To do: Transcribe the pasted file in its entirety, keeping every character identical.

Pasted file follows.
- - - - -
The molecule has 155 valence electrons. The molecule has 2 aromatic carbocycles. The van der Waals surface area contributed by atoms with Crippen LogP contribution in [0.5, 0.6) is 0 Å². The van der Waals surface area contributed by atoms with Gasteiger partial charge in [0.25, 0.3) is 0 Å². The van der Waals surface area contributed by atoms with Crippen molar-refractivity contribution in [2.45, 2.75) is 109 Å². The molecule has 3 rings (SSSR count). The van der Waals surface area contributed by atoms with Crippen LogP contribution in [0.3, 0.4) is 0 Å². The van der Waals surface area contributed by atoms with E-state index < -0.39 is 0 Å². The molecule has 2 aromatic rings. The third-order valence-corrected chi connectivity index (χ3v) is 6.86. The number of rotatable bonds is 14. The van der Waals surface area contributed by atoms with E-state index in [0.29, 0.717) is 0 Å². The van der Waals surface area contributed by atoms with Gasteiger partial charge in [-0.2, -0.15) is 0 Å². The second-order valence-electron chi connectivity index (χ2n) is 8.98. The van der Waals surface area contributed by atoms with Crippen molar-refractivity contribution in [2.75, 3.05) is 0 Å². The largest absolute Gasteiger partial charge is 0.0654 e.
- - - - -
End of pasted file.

The molecule has 155 valence electrons. The molecule has 2 aromatic carbocycles. The van der Waals surface area contributed by atoms with Crippen LogP contribution in [0.5, 0.6) is 0 Å². The van der Waals surface area contributed by atoms with Gasteiger partial charge in [0.25, 0.3) is 0 Å². The van der Waals surface area contributed by atoms with Crippen molar-refractivity contribution in [2.45, 2.75) is 109 Å². The molecule has 3 rings (SSSR count). The van der Waals surface area contributed by atoms with Crippen LogP contribution in [0.3, 0.4) is 0 Å². The van der Waals surface area contributed by atoms with E-state index < -0.39 is 0 Å². The molecule has 2 aromatic rings. The third-order valence-corrected chi connectivity index (χ3v) is 6.86. The number of rotatable bonds is 14. The van der Waals surface area contributed by atoms with E-state index in [0.29, 0.717) is 0 Å². The van der Waals surface area contributed by atoms with Gasteiger partial charge in [-0.2, -0.15) is 0 Å². The second-order valence-electron chi connectivity index (χ2n) is 8.98. The van der Waals surface area contributed by atoms with Crippen molar-refractivity contribution in [2.75, 3.05) is 0 Å². The largest absolute Gasteiger partial charge is 0.0654 e.